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Beat the Heat with a Workplace Safety Plan

This summer is proving to be another hot one in many parts of the country, which means the odds of workplace illnesses and injuries relating to excessive temperatures are much higher. In April, the Occupational Safety and Health Administration (OSHA) announced a National Emphasis Program focused on addressing workplace heat hazards, which will entail OSHA conducting inspections to identify heat-related hazards in workplaces both indoors and outdoors. Employers should have a plan to avoid liability for heat-related illnesses and to be prepared should such an inspection occur.

Some of the risk factors OSHA identifies are outdoor work in warm weather, heat sources (like ovens, fires, or hot tar), strenuous physical activity, and heavy or non-breathable work clothes. Any of these or other factors alone or combined can put workers at risk for heat exhaustion and heat stroke, the latter of which can be fatal if not quickly treated. Employers should take a few steps to manage hazardous conditions and prevent them from forming in the first place.

First, as with most employment issues, it is best to have a written set of standard polices and procedures to which you can refer. An employer’s heat hazard prevention plan should outline plans for worker training, first aid, and standard methods for using engineering controls and work practices to reduce heat stress. The plan should also identify who will provide oversight on heat-related issues day-to-day and how those individuals will respond to hazardous conditions or the issuance of heat advisories or heat warnings from the National Weather Service.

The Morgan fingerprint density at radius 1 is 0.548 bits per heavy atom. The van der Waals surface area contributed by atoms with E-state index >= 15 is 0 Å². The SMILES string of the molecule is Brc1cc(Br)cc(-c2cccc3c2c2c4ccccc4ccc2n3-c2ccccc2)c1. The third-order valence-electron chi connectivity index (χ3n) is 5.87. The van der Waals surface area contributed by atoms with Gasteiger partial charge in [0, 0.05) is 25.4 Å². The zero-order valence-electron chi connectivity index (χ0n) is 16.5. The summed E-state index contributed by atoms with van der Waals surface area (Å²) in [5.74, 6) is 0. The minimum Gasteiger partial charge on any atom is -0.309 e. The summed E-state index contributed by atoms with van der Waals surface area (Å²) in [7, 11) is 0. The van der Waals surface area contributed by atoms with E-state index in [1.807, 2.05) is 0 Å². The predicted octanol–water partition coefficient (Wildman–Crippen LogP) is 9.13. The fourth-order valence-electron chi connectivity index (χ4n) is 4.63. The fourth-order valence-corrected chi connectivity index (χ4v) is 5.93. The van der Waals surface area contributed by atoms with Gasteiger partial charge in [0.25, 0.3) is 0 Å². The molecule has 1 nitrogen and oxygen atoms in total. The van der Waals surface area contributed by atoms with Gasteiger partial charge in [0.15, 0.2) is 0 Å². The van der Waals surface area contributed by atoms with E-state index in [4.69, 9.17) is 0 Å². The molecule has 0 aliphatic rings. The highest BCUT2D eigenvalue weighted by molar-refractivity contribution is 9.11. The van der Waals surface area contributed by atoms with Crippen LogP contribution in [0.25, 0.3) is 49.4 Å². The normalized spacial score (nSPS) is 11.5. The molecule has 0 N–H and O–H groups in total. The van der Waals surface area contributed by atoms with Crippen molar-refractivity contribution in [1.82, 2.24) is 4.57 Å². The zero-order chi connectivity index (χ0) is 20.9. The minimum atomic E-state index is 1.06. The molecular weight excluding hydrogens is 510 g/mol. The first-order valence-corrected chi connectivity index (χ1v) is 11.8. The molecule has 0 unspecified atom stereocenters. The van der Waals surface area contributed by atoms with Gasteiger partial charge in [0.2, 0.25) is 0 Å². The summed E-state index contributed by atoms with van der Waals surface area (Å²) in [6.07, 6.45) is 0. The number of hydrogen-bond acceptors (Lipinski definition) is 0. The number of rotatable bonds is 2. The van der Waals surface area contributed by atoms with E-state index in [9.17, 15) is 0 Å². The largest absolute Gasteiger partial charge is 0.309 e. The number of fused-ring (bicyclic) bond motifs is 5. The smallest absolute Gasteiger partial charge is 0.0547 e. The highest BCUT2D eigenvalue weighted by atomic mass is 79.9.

Next, that written plan should be implemented in the form of day-to-day supervision and responses. The individual(s) designated in the procedures should be trained to identify and control heat hazards and to recognize signs of heat-related illness. These employees should also be prepared to administer first aid or call emergency medical services when necessary. Supervisors should be monitoring the working conditions from on site when possible so they can most accurately determine heat stress levels. If on-site monitoring is not possible, such as for mail and package delivery, the supervisor should be trained specifically to assess conditions remotely and a contact system should be put in place to ensure clear and timely communications of hazards and heat stress between supervisors and workers.

With these plans in place, your workplace will be prepared to handle the heat, maintain compliance with OSHA standards, and keep employees safe from heat-related illnesses. To develop your own heat hazard policies and procedures, contact McBrayer today.

Claire M. Vujanovic, member with McBrayer, is located in the firm's Louisville office.  Ms. Vujanovic's practice is concentrated in the areas of labor and employment law and includes NLRA compliance, drafting and reviewing employment manuals and policies, drafting severance, non-compete and employment agreements, and counseling clients related to overtime and wage and hour regulations, laws and claims and workplace discrimination.  Ms. Vujanovic can be reached at cvujanovic@mcbrayerfirm.com or (502) 327-5400, ext. 2322. 

Services may be performed by others. This article does not constitute legal advice. 

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